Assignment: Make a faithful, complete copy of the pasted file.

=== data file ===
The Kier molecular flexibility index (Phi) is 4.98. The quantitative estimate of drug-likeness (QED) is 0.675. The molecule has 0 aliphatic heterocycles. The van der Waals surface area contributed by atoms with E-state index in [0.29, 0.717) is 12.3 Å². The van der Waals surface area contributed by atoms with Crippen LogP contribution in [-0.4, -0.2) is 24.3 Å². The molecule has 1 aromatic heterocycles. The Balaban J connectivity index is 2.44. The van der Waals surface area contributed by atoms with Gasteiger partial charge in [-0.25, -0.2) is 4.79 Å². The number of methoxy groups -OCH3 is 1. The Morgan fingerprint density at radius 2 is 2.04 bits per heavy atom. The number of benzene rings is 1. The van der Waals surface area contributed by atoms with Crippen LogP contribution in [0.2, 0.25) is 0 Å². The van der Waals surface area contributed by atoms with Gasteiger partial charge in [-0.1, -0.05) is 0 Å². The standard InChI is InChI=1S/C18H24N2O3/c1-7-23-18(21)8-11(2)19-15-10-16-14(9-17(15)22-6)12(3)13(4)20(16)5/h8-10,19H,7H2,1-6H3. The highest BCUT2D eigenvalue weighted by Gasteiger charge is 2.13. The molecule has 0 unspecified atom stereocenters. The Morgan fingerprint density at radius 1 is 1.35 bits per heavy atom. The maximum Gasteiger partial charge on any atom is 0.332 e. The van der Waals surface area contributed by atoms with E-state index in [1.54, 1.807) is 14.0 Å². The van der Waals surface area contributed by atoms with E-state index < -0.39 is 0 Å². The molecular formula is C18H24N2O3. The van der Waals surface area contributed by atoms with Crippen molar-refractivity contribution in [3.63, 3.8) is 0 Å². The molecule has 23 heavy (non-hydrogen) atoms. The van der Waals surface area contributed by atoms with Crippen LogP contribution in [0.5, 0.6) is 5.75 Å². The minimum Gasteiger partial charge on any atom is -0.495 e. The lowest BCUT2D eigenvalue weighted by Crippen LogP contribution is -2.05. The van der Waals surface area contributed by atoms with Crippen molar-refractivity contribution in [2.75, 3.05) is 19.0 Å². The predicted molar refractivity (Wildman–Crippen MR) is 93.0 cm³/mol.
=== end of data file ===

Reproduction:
The Kier molecular flexibility index (Phi) is 4.98. The quantitative estimate of drug-likeness (QED) is 0.675. The molecule has 0 aliphatic heterocycles. The van der Waals surface area contributed by atoms with E-state index in [0.29, 0.717) is 12.3 Å². The van der Waals surface area contributed by atoms with Crippen LogP contribution in [-0.4, -0.2) is 24.3 Å². The molecule has 1 aromatic heterocycles. The Balaban J connectivity index is 2.44. The van der Waals surface area contributed by atoms with Gasteiger partial charge in [-0.25, -0.2) is 4.79 Å². The number of methoxy groups -OCH3 is 1. The Morgan fingerprint density at radius 2 is 2.04 bits per heavy atom. The number of benzene rings is 1. The van der Waals surface area contributed by atoms with Crippen LogP contribution in [0.2, 0.25) is 0 Å². The van der Waals surface area contributed by atoms with Gasteiger partial charge in [-0.1, -0.05) is 0 Å². The standard InChI is InChI=1S/C18H24N2O3/c1-7-23-18(21)8-11(2)19-15-10-16-14(9-17(15)22-6)12(3)13(4)20(16)5/h8-10,19H,7H2,1-6H3. The highest BCUT2D eigenvalue weighted by Gasteiger charge is 2.13. The molecule has 0 unspecified atom stereocenters. The Morgan fingerprint density at radius 1 is 1.35 bits per heavy atom. The maximum Gasteiger partial charge on any atom is 0.332 e. The van der Waals surface area contributed by atoms with E-state index in [1.54, 1.807) is 14.0 Å². The van der Waals surface area contributed by atoms with E-state index < -0.39 is 0 Å². The molecular formula is C18H24N2O3. The van der Waals surface area contributed by atoms with Crippen molar-refractivity contribution in [3.63, 3.8) is 0 Å². The molecule has 23 heavy (non-hydrogen) atoms. The van der Waals surface area contributed by atoms with Crippen LogP contribution in [0.5, 0.6) is 5.75 Å². The minimum Gasteiger partial charge on any atom is -0.495 e. The lowest BCUT2D eigenvalue weighted by Crippen LogP contribution is -2.05. The van der Waals surface area contributed by atoms with Crippen molar-refractivity contribution in [2.75, 3.05) is 19.0 Å². The predicted molar refractivity (Wildman–Crippen MR) is 93.0 cm³/mol.